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Autism and Classroom Management: Interventions that Work

written by: Barbara • edited by: Sarah Malburg • updated: 7/12/2012

While medical researchers continue to search for the “cure” for autism, the educational community is searching for corrective interventions for students with autism. In this article, teachers will find behavioral interventions that work for students.

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    Classroom Management: The Issue

    The current issue in today’s classrooms is that students with autism are engaging in behavioral actions that may or may not typify the disability indicators of autism. When teachers and support staff are not aware of what behaviors are characteristics of autism and have identified regular education strategies for corrective responses in their autistic students, it becomes a lose-lose situation.

    Early intervention in providing effective behavioral strategies for students with autism begins with education. The education of teachers, school staff and students will be beneficial in developing constructive corrective strategies that are authentic in addressing the classroom management needs of autistic students.

    Having a BIP (Behavioral Intervention Plans) and a FBA (Functional Behavioral Analysis) that contain authentic inclusions which provide a basic understanding of ,“What is Autism?” will go a long way in creating a safe learning environment for students with autism. Creating a generic classroom management plan for students without BIPs or FBAs must include interventions that address each student's specific behavioral issues in the classroom. Read on to find a list of interventions that will address the issues of classroom management for students with autism.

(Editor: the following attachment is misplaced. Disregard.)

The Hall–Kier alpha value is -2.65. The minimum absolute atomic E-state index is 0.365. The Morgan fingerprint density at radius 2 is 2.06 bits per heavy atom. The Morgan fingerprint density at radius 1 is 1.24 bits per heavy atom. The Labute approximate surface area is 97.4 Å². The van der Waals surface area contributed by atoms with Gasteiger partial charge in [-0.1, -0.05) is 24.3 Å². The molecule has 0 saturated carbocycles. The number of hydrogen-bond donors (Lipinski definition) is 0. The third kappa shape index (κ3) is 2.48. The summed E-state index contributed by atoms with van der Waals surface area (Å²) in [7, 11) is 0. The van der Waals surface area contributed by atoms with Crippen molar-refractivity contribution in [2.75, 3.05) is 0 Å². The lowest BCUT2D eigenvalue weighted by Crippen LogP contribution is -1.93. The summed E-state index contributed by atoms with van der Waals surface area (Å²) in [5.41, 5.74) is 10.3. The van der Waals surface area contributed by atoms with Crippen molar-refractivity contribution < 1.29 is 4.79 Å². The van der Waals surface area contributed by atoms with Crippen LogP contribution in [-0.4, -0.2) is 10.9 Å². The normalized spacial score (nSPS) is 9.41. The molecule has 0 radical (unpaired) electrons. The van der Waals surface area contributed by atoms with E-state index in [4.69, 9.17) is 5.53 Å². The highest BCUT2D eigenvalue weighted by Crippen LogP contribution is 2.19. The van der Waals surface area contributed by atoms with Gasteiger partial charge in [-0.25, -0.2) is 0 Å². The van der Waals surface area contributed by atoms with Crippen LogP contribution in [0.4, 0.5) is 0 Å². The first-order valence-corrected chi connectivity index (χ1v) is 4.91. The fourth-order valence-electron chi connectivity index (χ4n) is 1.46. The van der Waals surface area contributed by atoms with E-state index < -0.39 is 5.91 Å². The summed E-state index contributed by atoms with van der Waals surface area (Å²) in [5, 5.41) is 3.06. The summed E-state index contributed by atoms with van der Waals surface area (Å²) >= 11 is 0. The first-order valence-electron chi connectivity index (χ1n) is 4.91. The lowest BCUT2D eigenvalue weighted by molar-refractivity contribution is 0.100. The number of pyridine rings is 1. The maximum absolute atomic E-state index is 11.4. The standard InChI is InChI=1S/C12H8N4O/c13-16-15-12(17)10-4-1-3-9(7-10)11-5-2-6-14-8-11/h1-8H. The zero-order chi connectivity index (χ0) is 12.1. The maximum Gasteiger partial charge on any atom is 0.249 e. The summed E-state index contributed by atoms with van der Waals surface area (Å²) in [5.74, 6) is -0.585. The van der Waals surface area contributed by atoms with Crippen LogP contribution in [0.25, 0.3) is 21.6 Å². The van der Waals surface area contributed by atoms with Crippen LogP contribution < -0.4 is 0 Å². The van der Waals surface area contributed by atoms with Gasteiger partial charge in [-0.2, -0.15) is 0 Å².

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    Classroom Management: The Interventions

    Once teachers understand the characteristics of autism that may occupy a spectrum of behavioral incidences in class, they will be able to incorporate specific interventions in developing classroom management plans for students with autism. The following interventions can be incorporated into lesson plans to address behavioral issues in the classroom:

    • By understanding the student's learning style, you will be able to create lessons that will engage and maximize their academic learning and minimize their behavioral disruptions. Remember an engaged student in the learning process will spend more time on the task at hand and less time being off task.
    • Read the IEP (Individualized Education Plan) to get an overview of the whole child. In the IEP, you can learn about the student's academic strengths and behavioral difficulties. When teachers know the extreme of the student's autism, they can align modified instruction that addresses behavioral issues and redirections, along with academic modifications if indicated.
    • Mainstream higher functioning students with autism and Asperger's into collaborative groupings to create social peer groups in the classroom. Don't separate them from their peers, put them with their peers in group projects or study groups.
    • Provide consistent and positive attention in the classroom, so that students aren't being disruptive to solicit attention. When addressing student behavior make sure that the student understands that the behavior is unacceptable and not that the student is unacceptable or unwanted in the classroom.
    • Create structure and consistency in the classroom period. Make sure that students have written schedules and directions as they transition from one activity to the next. Provided guided instruction and guided practice for students.
    • Incorporate sensory integration that addresses sensory stimulations that are shown in the IEP to be minimally functioning. Performance based activities that include art projects and music therapy can stimulate their sensory systems and become a wanted reinforcement when students are off-task in the classroom.
    • Provide legitimate learning opportunities that build academic and behavioral capacity for students with autism.

    The list of interventions can go on and on, but the place to start is when the student enters the educational system. The interventions must be consistent and individualized incorporating the student's IEP in the construction of academic and behavioral expectations that create success and access for students with autism in any classroom throughout their educational career.